The rose may be one of the most iconic symbols of the fragility of love in popular culture, but now the flower could hold more than just symbolic value. A new device for collecting and purifying water, developed at The University of Texas at Austin, was inspired by a rose and, while more engineered than enchanted, is a dramatic improvement on current methods. Each flower-like structure costs less than 2 cents and can produce more than half a gallon of water per hour per square meter. In a paper published in the most recent issue of the journal Advanced Materials, the authors outline how an origami rose provided the inspiration for developing a new kind of solar-steaming system. Learn More

Researchers from the Hubrecht Institute and Radboud University have developed a human model in which they use organoids, or mini organs, to study the function of specific genes that are mutated in liver cancer. Using this method, they have found that mutations in BAP1, a gene commonly mutated in liver cancer, changes the behavior of the cells, which may make them more likely to be invasive. Since the model makes it relatively straightforward to manipulate healthy human organoids with CRISPR/Cas9, it may be used to study the function of the many genes with unknown function in liver cancer. Their results were published this week in the scientific journal Cell Stem Cell. Learn More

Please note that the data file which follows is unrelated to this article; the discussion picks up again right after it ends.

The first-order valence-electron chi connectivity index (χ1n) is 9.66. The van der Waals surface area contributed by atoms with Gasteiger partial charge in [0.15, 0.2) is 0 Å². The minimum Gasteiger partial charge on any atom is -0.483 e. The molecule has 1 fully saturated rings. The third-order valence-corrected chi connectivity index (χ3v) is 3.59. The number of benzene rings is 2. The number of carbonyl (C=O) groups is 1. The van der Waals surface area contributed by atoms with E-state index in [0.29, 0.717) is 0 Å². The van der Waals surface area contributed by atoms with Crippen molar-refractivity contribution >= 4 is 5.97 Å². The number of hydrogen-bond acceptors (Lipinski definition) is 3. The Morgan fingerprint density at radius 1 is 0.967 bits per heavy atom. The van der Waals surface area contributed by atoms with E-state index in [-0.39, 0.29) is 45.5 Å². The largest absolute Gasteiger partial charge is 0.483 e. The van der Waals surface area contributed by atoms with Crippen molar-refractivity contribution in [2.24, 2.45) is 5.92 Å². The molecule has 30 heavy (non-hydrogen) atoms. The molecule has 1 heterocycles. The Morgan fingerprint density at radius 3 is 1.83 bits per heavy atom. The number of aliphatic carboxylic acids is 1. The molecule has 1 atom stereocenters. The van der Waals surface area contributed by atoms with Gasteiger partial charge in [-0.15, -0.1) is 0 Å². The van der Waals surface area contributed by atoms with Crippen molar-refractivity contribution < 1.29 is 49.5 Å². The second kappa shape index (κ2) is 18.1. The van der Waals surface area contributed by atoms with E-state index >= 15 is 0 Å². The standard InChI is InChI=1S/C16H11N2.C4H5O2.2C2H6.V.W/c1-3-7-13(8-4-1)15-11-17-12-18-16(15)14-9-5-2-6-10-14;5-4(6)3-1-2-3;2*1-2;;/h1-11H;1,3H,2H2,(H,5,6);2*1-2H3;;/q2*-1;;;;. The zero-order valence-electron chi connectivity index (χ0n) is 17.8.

Researchers at the Icahn School of Medicine at Mount Sinai have demonstrated that stem cells derived from the placenta known as Cdx2 cells can regenerate healthy heart cells after heart attacks in animal models. The findings, published in this week's issue of Proceedings of the National Academy of Sciences, may represent a novel treatment for regenerating the heart and other organs. Researchers noted two other properties of the Cdx2 cells: they have all the proteins of embryonic stem cells, which are known to generate all organs of the body, but also additional proteins, giving them the ability to travel directly to the injury site, which is something embryonic stem cells cannot do, and they appear to avoid the host immune response. Learn More